• Authors: Takahashi, E., Sato, M.
  • Year: 2014
  • Journal: Am J Physiol Cell Physiol 306 C334-42
  • Applications: in vitro / DNA / jetPEI, jetPEI-Hepatocyte
  • Cell types:
    1. Name: COS-7
      Description: African green monkey kidney cells
      Known as: COS, COS7
    2. Name: Hep3B
      Description: Human hepatocellular carcinoma
      Known as: Hep3B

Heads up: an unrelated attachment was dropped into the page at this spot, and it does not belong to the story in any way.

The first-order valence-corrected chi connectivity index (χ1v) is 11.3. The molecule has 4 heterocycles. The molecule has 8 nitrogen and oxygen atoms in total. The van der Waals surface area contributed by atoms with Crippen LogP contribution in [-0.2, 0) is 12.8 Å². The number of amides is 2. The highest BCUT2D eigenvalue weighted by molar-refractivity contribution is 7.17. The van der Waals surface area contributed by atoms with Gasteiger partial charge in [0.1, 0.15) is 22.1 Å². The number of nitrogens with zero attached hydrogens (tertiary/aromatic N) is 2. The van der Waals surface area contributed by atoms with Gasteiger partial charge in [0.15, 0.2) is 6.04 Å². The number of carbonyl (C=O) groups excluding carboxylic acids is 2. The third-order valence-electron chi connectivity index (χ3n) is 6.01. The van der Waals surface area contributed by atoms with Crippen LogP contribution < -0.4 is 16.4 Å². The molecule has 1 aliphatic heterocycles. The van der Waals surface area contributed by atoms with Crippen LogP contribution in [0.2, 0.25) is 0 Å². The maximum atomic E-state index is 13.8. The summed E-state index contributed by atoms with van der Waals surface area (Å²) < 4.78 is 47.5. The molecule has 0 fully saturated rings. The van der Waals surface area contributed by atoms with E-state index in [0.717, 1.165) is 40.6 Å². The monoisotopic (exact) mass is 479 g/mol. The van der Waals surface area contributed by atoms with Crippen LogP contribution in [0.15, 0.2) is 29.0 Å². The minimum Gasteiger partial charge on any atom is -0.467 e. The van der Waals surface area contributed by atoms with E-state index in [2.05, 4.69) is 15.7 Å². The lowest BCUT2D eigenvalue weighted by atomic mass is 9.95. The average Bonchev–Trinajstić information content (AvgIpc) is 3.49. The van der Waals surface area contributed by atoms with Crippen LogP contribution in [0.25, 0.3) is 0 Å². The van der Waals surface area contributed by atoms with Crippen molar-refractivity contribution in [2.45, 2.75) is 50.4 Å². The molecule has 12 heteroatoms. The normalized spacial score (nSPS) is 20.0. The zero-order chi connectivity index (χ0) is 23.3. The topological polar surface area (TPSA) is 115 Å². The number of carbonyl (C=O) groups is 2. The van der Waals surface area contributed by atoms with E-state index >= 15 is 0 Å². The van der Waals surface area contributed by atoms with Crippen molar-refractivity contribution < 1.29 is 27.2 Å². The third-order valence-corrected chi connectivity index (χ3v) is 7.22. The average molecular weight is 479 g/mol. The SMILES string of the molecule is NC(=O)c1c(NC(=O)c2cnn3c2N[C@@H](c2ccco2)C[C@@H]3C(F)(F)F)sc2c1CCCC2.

To elucidate how tumor cells produce energy in oxygen-depleted microenvironments, we studied the possibility of mitochondrial electron transport without oxygen. We produced well-controlled oxygen gradients (DeltaO2) in monolayer-cultured cells. We then visualized oxygen levels and mitochondrial membrane potential (DeltaPhim) in individual cells by using the red shift of green fluorescent protein (GFP) fluorescence and a cationic fluorescent dye, respectively. In this two-dimensional tissue model, DeltaPhim was abolished in cells >500 mum from the oxygen source [the anoxic front (AF)], indicating limitations in diffusional oxygen delivery. This result perfectly matched GFP-determined DeltaO2. In cells pretreated with dimethyloxaloylglycine (DMOG), a prolyl hydroxylase domain-containing protein (PHD) inhibitor, the AF was expanded to 1,500-2,000 mum from the source. In these cells, tissue DeltaO2 was substantially decreased, indicating that PHD pathway activation suppressed mitochondrial respiration. The expansion of the AF and the reduction of DeltaO2 were much more prominent in a cancer cell line (Hep3B) than in the equivalent fibroblast-like cell line (COS-7). Hence, the results indicate that PHD pathway-activated cells can sustain DeltaPhim, despite significantly decreased electron flux to complex IV. Complex II inhibition abolished the effect of DMOG in expanding the AF, although tissue DeltaO2 remained shallow. Separate experiments demonstrated that complex II plays a substantial role in sustaining DeltaPhim in DMOG-pretreated Hep3B cells with complex III inhibition. From these results, we conclude that PHD pathway activation can sustain DeltaPhim in an otherwise anoxic microenvironment by decreasing tissue DeltaO2 while activating oxygen-independent electron transport in mitochondria.